• D.C.
  • BXL
  • Lagos
  • Dubai
  • Beijing
  • SG
rotating globe
  • D.C.
  • BXL
  • Lagos
Semafor Logo
  • Dubai
  • Beijing
  • SG


Updated Jan 15, 2024, 12:16pm EST
security
icon

Semafor Signals

Supported by

Microsoft logo

Why maritime ships are signaling their Chinese identity in the Red Sea

Insights from China Analyst Sari Arho Havrén, Chatham House, and the South China Morning Post

Arrow Down
Houthi military helicopter flies over the Galaxy Leader cargo ship in the Red Sea.
Houthi Military Media/Handout via REUTERS/File Photo
TweetEmailWhatsapp

Sign up for Semafor Principals: What the White House is reading. Read it now.

Title icon

The News

Chinese-linked trade vessels passing through the Red Sea are advertising their ties to Beijing in an effort to avoid becoming a target for Iran-backed Houthi rebels, who have been attacking Western ships along one of the world’s most important global trade routes in protest of Israel’s military operations in Gaza.

The fear of being mistaken for a U.S. or U.K. ship isn’t unfounded: Houthi attacks have already accidentally targeted several vessels carrying Russian oil.

Publicly-available data obtained by Bloomberg found that at least five ships passing through the Red Sea last week changed their destination signal to messages like “all Chinese crew” or something similar. Ship destinations are normally entered manually by the crew and are then visible to almost anyone on the internet.

The ships’ decision to stress their Chinese identity underscores Beijing’s muted role in the Middle East conflict and its perceived neutrality by regional governments. While some analysts believe China’s lack of action to mitigate the crisis could benefit its own interests in the long run, others worry Beijing risks alienating economic partners in Africa and the Middle East.

icon

SIGNALS

Semafor Signals: Global insights on today's biggest stories.

Beijing’s neutrality is enough for the Houthis, and China has no plans to intervene

Source icon
Sources:  
Royal United Service Institute’s Sari Arho Havrén, Former Global Times editor-in-chief Hu Xijin

China’s neutral position in the conflict “has been strong enough for individual ships to try to use it,” China analyst Sari Arho Havrén of the Royal United Service Institute told Semafor, though she also noted China’s “tacit support to Palestine,” given that it didn’t condemn Hamas’ Oct. 7 attack on Israel. But Beijing’s neutrality is more “lip service,” Havrén said. China is calling for a ceasefire and two-state solution, but it’s also not pushing against the U.S.’ shuttle diplomacy — or serving as an intermediary — in the region, hoping Washington will help stabilize things on its own, which Havrén said would have trade benefits for Beijing. Chinese propaganda is also pushing the message that Beijing is incapable of solving the Middle East crisis. If China hasn’t been able to stop Israel from bombarding Gaza, “how can we persuade the Houthis?” questioned Hu Xijin, the former editor-in-chief of state tabloid the Global Times.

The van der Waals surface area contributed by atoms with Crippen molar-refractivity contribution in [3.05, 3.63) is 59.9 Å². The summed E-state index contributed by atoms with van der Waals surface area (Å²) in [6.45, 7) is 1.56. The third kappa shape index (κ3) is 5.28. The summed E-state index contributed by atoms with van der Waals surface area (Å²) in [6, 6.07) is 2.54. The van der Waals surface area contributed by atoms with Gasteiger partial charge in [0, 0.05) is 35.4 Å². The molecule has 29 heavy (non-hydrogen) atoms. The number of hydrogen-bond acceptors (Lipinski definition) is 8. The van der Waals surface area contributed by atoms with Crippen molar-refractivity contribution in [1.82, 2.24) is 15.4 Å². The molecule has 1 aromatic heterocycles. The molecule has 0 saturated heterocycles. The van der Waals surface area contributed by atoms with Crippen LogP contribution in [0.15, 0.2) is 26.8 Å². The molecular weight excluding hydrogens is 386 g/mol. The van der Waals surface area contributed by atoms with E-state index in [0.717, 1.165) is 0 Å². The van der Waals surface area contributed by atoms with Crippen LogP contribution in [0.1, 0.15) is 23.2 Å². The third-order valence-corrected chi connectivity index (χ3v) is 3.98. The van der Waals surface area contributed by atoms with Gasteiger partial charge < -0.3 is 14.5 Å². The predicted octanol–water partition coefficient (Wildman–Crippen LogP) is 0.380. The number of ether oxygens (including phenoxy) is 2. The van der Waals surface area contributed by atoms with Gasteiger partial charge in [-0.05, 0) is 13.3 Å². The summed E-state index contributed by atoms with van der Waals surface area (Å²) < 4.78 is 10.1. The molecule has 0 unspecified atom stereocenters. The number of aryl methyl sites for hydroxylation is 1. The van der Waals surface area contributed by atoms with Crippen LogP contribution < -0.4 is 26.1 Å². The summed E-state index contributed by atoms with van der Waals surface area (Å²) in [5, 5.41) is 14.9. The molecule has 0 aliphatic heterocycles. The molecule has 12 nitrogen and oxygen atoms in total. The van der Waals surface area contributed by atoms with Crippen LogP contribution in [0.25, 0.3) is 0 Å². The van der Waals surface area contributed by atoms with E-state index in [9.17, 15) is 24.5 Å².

China-brokered peace deal between Iran and Saudi Arabia is at risk of collapsing, but Beijing would benefit if the U.S. is at fault

Source icon
Source:  
Chatham House

The U.S. directly attacking the Houthis threatens the collapse of Yemeni peace negotiations, which would “undoubtedly throw the China-brokered Saudi–Iran de-escalation process into the abyss,” wrote Chatham House fellow Ahmed Aboudouh. In recent years, China has emerged as a key player in maintaining regional stability in the Middle East, with the Saudi-Iran deal considered the “bedrock of Beijing’s regional vision.” But China’s silver lining in any escalation, Aboudouh opined, is that Arab governments would blame the U.S. for destabilizing the region, legitimizing Beijing’s narrative of needing a new global authority.

The Global South may view China’s inaction poorly

Source icon
Sources:  
The South China Morning Post, CNN

Beijing has sought to foster closer ties with the Global South through programs like the Belt and Road Initiative, but the economic consequences from a heightened Red Sea Crisis “would be judged” by developing countries, wrote policy researcher Asma Khalid for the South China Morning Post. The global economy has yet to see meaningful impacts from the Houthi attacks on global shipping, but a prolonged crisis will hike inflation, which “hurts ordinary people as businesses transfer their costs to consumers,” Khalid said. Analysts are particularly worried about increasing energy prices as oil tankers avoid the Red Sea, given the Global South is especially reliant on fossil fuels. To maintain strong relations with developing countries, China must more forcibly condemn the Houthi attacks, a sign that Beijing acknowledges “the severe implications for Arab and African economies,” Khalid argued.

Semafor Logo
AD